Fire Joe Morgan: The Exit Interview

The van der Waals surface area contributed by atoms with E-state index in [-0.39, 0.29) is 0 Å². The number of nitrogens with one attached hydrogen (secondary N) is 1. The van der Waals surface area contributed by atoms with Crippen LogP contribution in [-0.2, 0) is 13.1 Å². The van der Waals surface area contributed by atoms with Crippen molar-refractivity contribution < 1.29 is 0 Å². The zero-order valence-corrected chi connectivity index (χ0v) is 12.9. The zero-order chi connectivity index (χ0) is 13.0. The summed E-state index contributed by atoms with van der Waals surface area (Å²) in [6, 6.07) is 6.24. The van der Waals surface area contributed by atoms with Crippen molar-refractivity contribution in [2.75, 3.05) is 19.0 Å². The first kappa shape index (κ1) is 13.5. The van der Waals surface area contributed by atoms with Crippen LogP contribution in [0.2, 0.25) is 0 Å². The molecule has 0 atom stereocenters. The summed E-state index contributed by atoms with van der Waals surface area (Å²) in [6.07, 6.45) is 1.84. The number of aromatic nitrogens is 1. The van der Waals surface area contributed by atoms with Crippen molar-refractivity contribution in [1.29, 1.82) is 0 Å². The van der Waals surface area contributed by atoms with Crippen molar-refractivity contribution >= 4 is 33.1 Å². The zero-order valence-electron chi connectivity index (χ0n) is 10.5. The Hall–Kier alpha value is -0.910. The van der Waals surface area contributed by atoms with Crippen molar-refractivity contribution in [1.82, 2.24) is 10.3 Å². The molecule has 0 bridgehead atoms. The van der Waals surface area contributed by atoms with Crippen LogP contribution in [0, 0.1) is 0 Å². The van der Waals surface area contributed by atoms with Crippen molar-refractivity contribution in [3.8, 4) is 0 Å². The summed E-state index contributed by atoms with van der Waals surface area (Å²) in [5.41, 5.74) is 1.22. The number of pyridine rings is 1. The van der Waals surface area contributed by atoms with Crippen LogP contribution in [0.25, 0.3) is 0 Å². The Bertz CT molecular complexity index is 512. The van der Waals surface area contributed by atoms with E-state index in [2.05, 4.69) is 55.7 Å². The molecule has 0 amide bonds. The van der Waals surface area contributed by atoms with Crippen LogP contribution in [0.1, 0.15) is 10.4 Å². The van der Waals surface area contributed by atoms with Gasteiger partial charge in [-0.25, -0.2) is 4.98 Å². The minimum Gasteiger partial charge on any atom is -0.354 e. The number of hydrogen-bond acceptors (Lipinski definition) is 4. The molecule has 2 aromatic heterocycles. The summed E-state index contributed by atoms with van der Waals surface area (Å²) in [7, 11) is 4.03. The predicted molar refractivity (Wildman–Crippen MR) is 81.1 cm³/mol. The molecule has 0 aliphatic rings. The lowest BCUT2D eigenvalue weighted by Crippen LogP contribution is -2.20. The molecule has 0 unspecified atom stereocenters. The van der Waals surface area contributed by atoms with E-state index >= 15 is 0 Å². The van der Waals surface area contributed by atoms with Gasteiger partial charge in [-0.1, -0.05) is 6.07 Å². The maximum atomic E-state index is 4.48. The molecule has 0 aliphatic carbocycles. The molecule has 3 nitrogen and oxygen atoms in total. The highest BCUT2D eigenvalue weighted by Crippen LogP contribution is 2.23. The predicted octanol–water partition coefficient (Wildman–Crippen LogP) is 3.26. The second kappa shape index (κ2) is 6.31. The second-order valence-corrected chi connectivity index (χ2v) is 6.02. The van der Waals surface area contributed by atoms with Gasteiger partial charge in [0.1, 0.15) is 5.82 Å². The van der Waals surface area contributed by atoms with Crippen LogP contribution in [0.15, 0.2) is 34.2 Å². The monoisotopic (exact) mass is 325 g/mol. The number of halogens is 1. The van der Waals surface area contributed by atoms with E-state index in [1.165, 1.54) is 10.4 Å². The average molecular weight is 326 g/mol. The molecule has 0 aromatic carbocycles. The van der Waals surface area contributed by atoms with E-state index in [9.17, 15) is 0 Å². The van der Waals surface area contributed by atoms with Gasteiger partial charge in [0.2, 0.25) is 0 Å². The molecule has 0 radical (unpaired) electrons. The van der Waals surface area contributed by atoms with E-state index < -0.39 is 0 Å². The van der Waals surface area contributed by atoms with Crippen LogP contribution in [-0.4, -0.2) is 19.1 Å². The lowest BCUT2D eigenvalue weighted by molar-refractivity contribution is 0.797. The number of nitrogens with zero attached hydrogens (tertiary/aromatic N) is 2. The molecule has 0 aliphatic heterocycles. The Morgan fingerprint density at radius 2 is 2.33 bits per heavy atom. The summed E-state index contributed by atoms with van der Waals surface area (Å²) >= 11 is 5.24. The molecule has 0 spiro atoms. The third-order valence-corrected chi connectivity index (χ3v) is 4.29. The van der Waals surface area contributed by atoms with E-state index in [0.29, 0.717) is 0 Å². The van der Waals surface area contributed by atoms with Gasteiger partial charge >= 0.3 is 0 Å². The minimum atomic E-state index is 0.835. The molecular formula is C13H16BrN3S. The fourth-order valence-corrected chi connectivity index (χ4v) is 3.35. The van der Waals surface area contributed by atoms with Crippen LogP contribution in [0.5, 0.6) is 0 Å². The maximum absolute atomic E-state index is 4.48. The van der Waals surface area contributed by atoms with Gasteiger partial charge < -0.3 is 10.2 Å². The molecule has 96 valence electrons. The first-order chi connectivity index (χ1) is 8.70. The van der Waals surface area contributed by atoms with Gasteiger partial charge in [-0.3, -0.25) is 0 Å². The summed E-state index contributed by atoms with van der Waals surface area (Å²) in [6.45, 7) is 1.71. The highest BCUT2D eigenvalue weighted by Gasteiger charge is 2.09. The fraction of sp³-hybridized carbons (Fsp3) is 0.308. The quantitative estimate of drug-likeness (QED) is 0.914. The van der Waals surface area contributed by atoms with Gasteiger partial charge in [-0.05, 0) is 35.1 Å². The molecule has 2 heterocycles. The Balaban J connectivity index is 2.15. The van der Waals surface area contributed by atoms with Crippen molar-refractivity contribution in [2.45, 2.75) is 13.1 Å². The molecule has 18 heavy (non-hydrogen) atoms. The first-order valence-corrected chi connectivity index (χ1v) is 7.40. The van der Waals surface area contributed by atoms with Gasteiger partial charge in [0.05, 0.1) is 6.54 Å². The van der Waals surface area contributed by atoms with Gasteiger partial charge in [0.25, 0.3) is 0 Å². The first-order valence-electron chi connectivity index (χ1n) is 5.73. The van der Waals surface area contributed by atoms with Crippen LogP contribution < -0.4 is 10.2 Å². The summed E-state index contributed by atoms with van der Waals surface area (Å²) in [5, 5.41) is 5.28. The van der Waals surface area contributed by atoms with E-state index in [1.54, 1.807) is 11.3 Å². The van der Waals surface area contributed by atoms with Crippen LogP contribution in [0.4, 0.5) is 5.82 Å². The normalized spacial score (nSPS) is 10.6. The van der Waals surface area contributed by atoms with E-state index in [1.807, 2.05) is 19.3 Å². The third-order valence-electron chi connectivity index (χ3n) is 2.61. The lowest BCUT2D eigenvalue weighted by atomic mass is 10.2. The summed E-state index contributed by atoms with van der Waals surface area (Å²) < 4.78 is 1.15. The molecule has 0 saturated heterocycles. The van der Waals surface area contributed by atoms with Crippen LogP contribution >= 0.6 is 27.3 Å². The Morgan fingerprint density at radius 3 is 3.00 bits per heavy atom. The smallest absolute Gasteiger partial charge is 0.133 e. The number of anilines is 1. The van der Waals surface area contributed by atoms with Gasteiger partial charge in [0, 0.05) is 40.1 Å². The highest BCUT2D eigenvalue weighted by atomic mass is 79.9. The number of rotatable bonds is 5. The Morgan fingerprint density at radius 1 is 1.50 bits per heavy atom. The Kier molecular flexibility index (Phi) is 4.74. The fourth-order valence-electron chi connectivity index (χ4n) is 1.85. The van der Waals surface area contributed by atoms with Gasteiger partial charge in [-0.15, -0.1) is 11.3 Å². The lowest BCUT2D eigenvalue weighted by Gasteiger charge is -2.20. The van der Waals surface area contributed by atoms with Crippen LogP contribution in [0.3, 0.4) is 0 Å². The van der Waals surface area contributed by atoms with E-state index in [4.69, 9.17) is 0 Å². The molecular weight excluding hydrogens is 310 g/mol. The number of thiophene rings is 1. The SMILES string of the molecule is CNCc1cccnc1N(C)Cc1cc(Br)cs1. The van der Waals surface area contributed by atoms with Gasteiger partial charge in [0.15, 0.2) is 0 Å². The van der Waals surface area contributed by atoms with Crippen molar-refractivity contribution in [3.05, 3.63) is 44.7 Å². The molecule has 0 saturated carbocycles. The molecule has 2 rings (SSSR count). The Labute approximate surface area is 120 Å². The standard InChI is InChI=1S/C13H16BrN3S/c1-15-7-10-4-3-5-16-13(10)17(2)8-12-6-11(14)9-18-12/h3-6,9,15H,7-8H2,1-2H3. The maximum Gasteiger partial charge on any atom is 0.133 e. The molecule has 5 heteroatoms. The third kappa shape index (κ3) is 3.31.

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Like many of you, my heart sank last week when I learned that Fire Joe Morgan announced they were hanging up their purple spikes after, as they put it, "21 years, and almost 40 million posts." Fire Joe Morgan was one of the reasons I got into this blogging game — and what a game it is! — and I'm sure I'm far from alone. While your tributes keep filing in, I'm proud to have had the opportunity to sit down with the FJM crew last week and talk to them about their "decision." And by "sit down," I mean, "emailed them questions and waited for them to respond." You know how online journalism works. Anyway, here's my chat with Michael Schur (Ken Tremendous), Alan Yang (Junior) and Dave King (dak). And yes: I did try to talk them out of it. They're hilarious enough in this interview that I feel even worse that I failed. You guys have gone on somewhat extended breaks before. Why now? Did you guys have a big meeting about it, or did it just sort of naturally drift to that conclusion? MIKE: No big meeting. A few months ago we were all lamenting the relatively small number of juicy articles we had turned up. That led to lamenting the feeling we were all having that we had begun to repeat ourselves. There's no worse sin to commit as a comedy writer. So we all agreed that we would wait until after the World Series, talk one last time to make sure, and then shut it down. Alan (Junior) and I [last week] suddenly realized we should have announced it in the middle of Game 4 of the World Series, the way Boras announced A-Rod's opt-out. We were mad that we had missed that one last dumb joke. ALAN: Shockingly, pseudo-sabermetric baseball journalism metacriticism may not be an infinitely sustainable comedy premise. But we'll see. We plan on making at least seven ill-advised Magic Johnson-style comebacks, including one where we return to coach an FJM writing team made up of lovable but underachieving fifth graders. DAVE: Yeah, it naturally drifted there. We were just posting less, and running out of ways to say Bill Plaschke shouldn't have a job. We've had this problem since, I guess, day two. Hard not to repeat yourself on a hyperniched blog. Also, there were things like jobs and a baby, but stuff like that is never that important. One of the things I've always found interesting about your site is how accidental it all seemed. This was something that you clearly started out just to amuse each other, and you seemed almost surprised it found an audience. How much did actually, you know, having readers change the original intention? MIKE: I hope it didn't. We still wrote whatever we wanted, really. There were some moments when we would lazily not post for a few days and a flood of emails would come in — scary, nasty emails, Will — and we would be shocked back into the realization that there are actually people who care whether we write or not. ALAN: I think it might have made the writing a little better, actually. It's great motivation knowing that there's an audience for your writing, even when that writing aspires to nothing higher than calling Skip Bayless a poo-poo head. You take a little more pride in that poo-poo head insult, you craft it lovingly, and you make sure that you spell poo-poo correctly. DAVE: It kind of scared me. Suddenly I felt the compulsion to triple check Kevin Kouzmanoff's WARP3, knowing there would be a small army -– of awesome dudes, mind you -– ready to correct me if I got it wrong. I don't think it changed the intention of the site though. We were really blown away, especially in the early days, when people started writing in supporting us. The best e-mails were from people who said things like "I've been watching baseball for 45 years and until I read FJM I thought batting average was the only stat you needed. You have changed the way I look at baseball. Love, A Beautiful Woman." You guys have been doing this forever. Did the site become more fun, or less, when this whole Bissinger/Blogs Are Ruining Everything business started happening? MIKE: It stayed almost exactly the same amount of fun. That whole thing — and I sure don't have to tell you this — was so overblown and stupid (The MSM does wonderful things the internet cannot. The internet does wonderful things the MSM cannot. Why is everybody yelling?) Ironically, the big unfinished FJM project of my life was: a few years ago, I read all of 3 Nights in August, and was going to post a like 10,000-word review, essentially FJM-icizing the entire thing. There are cryptic references to this Manhattan Project-style project scattered through the site. It just became too unwieldy. But I'm glad I didn't do it, because Buzz might have come after me with a hammer or something. ALAN: I think if Mike had continued with this project his own baby might have come after him with a hammer. It is a strong baby. MIKE: Baby? He's like nine years old now. He runs, which gets like 3.6 million unique page views a day. DAVE: For about four days after that Buzz nonsense, everything seemed less fun. Not just the site. I mean like eating food and being with friends. I know a bunch of people who, this month, are being forced to do things they never imagined they would because of a bet they made a decade ago. Specifically: "If Chinese Democracy ever comes out, I'll eat a pile of dog feces." Something like that. Is this why you're quitting the site? The impossible has happened? MIKE: Yes. In 1991, dak, Junior and I said, "If we ever have a baseball journalism meta-criticism broadsheet," (remember— the internet wasn't around back then) "and then, some time after that, a baseball player wins an award for being the best hitter in the A.L. but somehow doesn't win the award for being the best hitter at his position, we will quit our meta-critical broadsheet/eat dog feces." And lo and behold, Kevin Youkilis wins the Henry Aaron Award but somehow loses the Silver Slugger to Justin Morneau, and now here we are. DAVE: Murbles has bet me $1,000 that Will Smith will win his party's nomination for President of the United States by the year 2032. This has nothing to do with FJM, but it seemed like a good opportunity to get it out there in writing. It's clear more baseball teams are using sabermetrics — or, as a layperson might put it, "trying to make more good decisions than bad ones" — than when you started the site. Do you think the media's gotten any smarter in that time? MIKE: I would hope that everyone who cares about baseball has gotten smarter. The thing that always drove our faux-righteous anger on the site was how gosh darn common-sensical this stuff is. You don't have to be a genius to understand why OBP is a better measure of a hitter's worth than BA, or why OPS+ is more valuable than OPS. You just have to care enough to learn why. Which takes about eight seconds. I should add here that we seek no credit for "making people smarter." We're comedy writers with a decent understanding of very basic SABR stuff. There are many, many people who are far smarter than we, and who have been writing about this for far longer. They deserve the credit for any kind of measurable uptick in national baseball intelligence. ALAN: I think there's less obviously terrible, absolutely infuriatingly dead wrong stuff out there, mainly because Rob Dibble's blog hasn't been updated in two years. MIKE: I actually haven't checked Stephen A. Smith's Internet/Web Web-Blog Internet Blog in a while. Wonder how he's doing with that. DAVE: It has absolutely gotten better, not just in the media but even at the ballpark. Every time I go to a different stadium and see OBP displayed on a giant scoreboard, my baseball heart gets a boner. Again, we had nothing to do with that, but I don't remember seeing that very much when I was young. There are some dudes who are just never going to change their mind. I worry that in twenty years, we will be those dudes. It's just like that song "The Circle Game," I think. Seriously, you're gonna come back occasionally, right? Please? MIKE: We are just going to leave the site lying there, and we have the notion that every once in a while we will meander back ... or maybe start something entirely new in a while. As always, we have absolutely zero in the way of planning skills. ALAN: The site will become a Palin 2012 booster site on December 1. MIKE: And will be shut down by a joint FBI/ATF task force on December 3. Did the site become less fun when you stopped being anonymous? MIKE: It stayed almost exactly the same amount of fun. The only difference was that I would get emails that started, "Yo Mose," instead of "Yo Ken." DAVE: Certainly didn't change anything for me. I think oddly it became a little less fun for some of our readers. While I have you here, Mike, can you please bring back Amy Ryan? MIKE: She's amazing, isn't she? Unfortunately, her schedule only allowed her to do six episodes, and the premiere was an hour long, so that counted as two...I'm officially off working on the new show, the Amy Poehler project that will debut in April, so I can't say anything definitive, but I know that if it were up to the writing staff of The Office she would be back ASAP. Do you love baseball as much as you did when the site started? How much do you plan on missing it? I can say this: You'll miss it more than you think you will, no matter how busy you are. MIKE: Please. What the hell do you know about starting a sports-related website and then deciding to leave it to work on other things and then? How dare you, sir. I'm 100 percent sure you're right, because I already miss it. As for baseball, as soon as I knew what baseball was, I loved baseball, and I have never finished a year loving baseball less than I did the year before. Even 2003, with the Boone HR. After the cursing and crying and misery, the next day I thought: God Dammit, what a game. ALAN: Personally, I love baseball more now. I came late to the sport, and I think my appreciation for the game is still growing. I will definitely miss the blog being the premier place on the Internet where jokes about Marcel Duchamp and jokes about Darin Erstad meet and hold hands. Also, food metaphors. MIKE: Oh, food metaphors. I will miss you most of all. DAVE: Baseball is and always will be the best thing ever. I will miss reading Ken and Junior's posts on FJM. (u guys rock fjm crew 4-eva!!) It just comes down to: there was really nothing else to say that hadn't been said before. But, yeah, food metaphors. That does hurt. Now that it's over, if you could talk to Joe Morgan today, what would you tell him? MIKE: 1. Sorry for naming the site after the idea of firing you. That was short-sighted and dumb. 2. You should read "Moneyball." It's really good. DAVE: And sorry the layout was so terrible.